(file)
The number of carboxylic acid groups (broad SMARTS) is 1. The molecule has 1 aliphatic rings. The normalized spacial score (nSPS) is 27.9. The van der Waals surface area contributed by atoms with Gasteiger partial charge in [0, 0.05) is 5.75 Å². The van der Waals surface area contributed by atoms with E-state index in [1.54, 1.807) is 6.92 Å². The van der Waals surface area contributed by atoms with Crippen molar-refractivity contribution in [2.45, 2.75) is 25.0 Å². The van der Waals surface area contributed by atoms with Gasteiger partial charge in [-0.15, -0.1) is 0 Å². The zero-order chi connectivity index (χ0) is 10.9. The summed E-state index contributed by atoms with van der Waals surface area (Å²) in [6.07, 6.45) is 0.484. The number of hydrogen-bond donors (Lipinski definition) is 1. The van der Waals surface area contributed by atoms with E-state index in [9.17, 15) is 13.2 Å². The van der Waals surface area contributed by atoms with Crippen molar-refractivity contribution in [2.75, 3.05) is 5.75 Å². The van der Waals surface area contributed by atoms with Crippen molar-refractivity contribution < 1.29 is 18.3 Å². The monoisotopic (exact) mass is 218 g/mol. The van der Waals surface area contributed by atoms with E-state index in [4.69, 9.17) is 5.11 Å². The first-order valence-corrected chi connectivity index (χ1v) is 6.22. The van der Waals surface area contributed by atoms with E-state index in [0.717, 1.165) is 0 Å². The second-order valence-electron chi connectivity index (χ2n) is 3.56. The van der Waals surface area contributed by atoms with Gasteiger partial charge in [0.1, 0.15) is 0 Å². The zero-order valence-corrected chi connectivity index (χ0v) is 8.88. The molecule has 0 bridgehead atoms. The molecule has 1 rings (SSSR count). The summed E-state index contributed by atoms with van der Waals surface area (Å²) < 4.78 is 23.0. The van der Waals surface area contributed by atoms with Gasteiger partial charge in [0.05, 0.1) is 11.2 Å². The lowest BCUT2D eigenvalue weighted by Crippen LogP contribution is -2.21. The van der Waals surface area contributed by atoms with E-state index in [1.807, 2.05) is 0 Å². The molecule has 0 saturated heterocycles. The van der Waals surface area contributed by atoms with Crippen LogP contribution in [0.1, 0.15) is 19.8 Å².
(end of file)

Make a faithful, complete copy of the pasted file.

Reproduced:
The number of carboxylic acid groups (broad SMARTS) is 1. The molecule has 1 aliphatic rings. The normalized spacial score (nSPS) is 27.9. The van der Waals surface area contributed by atoms with Gasteiger partial charge in [0, 0.05) is 5.75 Å². The van der Waals surface area contributed by atoms with E-state index in [1.54, 1.807) is 6.92 Å². The van der Waals surface area contributed by atoms with Crippen molar-refractivity contribution in [2.45, 2.75) is 25.0 Å². The van der Waals surface area contributed by atoms with Gasteiger partial charge in [-0.15, -0.1) is 0 Å². The zero-order chi connectivity index (χ0) is 10.9. The summed E-state index contributed by atoms with van der Waals surface area (Å²) in [6.07, 6.45) is 0.484. The number of hydrogen-bond donors (Lipinski definition) is 1. The van der Waals surface area contributed by atoms with E-state index in [9.17, 15) is 13.2 Å². The van der Waals surface area contributed by atoms with Crippen molar-refractivity contribution in [2.75, 3.05) is 5.75 Å². The van der Waals surface area contributed by atoms with Crippen molar-refractivity contribution < 1.29 is 18.3 Å². The monoisotopic (exact) mass is 218 g/mol. The van der Waals surface area contributed by atoms with E-state index in [4.69, 9.17) is 5.11 Å². The first-order valence-corrected chi connectivity index (χ1v) is 6.22. The van der Waals surface area contributed by atoms with E-state index in [0.717, 1.165) is 0 Å². The second-order valence-electron chi connectivity index (χ2n) is 3.56. The van der Waals surface area contributed by atoms with Gasteiger partial charge in [0.1, 0.15) is 0 Å². The zero-order valence-corrected chi connectivity index (χ0v) is 8.88. The molecule has 0 bridgehead atoms. The molecule has 1 rings (SSSR count). The summed E-state index contributed by atoms with van der Waals surface area (Å²) < 4.78 is 23.0. The van der Waals surface area contributed by atoms with Gasteiger partial charge in [0.05, 0.1) is 11.2 Å². The lowest BCUT2D eigenvalue weighted by Crippen LogP contribution is -2.21. The van der Waals surface area contributed by atoms with E-state index in [1.807, 2.05) is 0 Å². The molecule has 0 saturated heterocycles. The van der Waals surface area contributed by atoms with Crippen LogP contribution in [0.1, 0.15) is 19.8 Å².